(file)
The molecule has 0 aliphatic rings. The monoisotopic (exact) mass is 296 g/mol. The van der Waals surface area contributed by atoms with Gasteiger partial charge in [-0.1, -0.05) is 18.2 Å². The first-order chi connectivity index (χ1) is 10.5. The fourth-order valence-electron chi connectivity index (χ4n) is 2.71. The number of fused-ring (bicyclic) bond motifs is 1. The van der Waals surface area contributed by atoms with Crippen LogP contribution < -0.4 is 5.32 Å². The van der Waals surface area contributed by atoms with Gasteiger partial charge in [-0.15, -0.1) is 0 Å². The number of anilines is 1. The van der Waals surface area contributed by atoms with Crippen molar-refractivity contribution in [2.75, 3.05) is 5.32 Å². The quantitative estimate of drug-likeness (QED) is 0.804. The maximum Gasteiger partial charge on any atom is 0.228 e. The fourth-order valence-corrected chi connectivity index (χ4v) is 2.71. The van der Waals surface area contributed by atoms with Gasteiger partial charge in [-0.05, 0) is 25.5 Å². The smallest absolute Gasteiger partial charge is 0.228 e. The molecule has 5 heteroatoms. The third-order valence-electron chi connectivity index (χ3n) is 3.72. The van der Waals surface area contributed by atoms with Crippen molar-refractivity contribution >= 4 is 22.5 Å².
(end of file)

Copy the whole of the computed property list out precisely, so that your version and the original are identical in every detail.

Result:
The molecule has 0 aliphatic rings. The monoisotopic (exact) mass is 296 g/mol. The van der Waals surface area contributed by atoms with Gasteiger partial charge in [-0.1, -0.05) is 18.2 Å². The first-order chi connectivity index (χ1) is 10.5. The fourth-order valence-electron chi connectivity index (χ4n) is 2.71. The number of fused-ring (bicyclic) bond motifs is 1. The van der Waals surface area contributed by atoms with Crippen LogP contribution < -0.4 is 5.32 Å². The van der Waals surface area contributed by atoms with Gasteiger partial charge in [-0.15, -0.1) is 0 Å². The number of anilines is 1. The van der Waals surface area contributed by atoms with Crippen molar-refractivity contribution in [2.75, 3.05) is 5.32 Å². The quantitative estimate of drug-likeness (QED) is 0.804. The maximum Gasteiger partial charge on any atom is 0.228 e. The fourth-order valence-corrected chi connectivity index (χ4v) is 2.71. The van der Waals surface area contributed by atoms with Gasteiger partial charge in [-0.05, 0) is 25.5 Å². The smallest absolute Gasteiger partial charge is 0.228 e. The molecule has 5 heteroatoms. The third-order valence-electron chi connectivity index (χ3n) is 3.72. The van der Waals surface area contributed by atoms with Crippen molar-refractivity contribution >= 4 is 22.5 Å².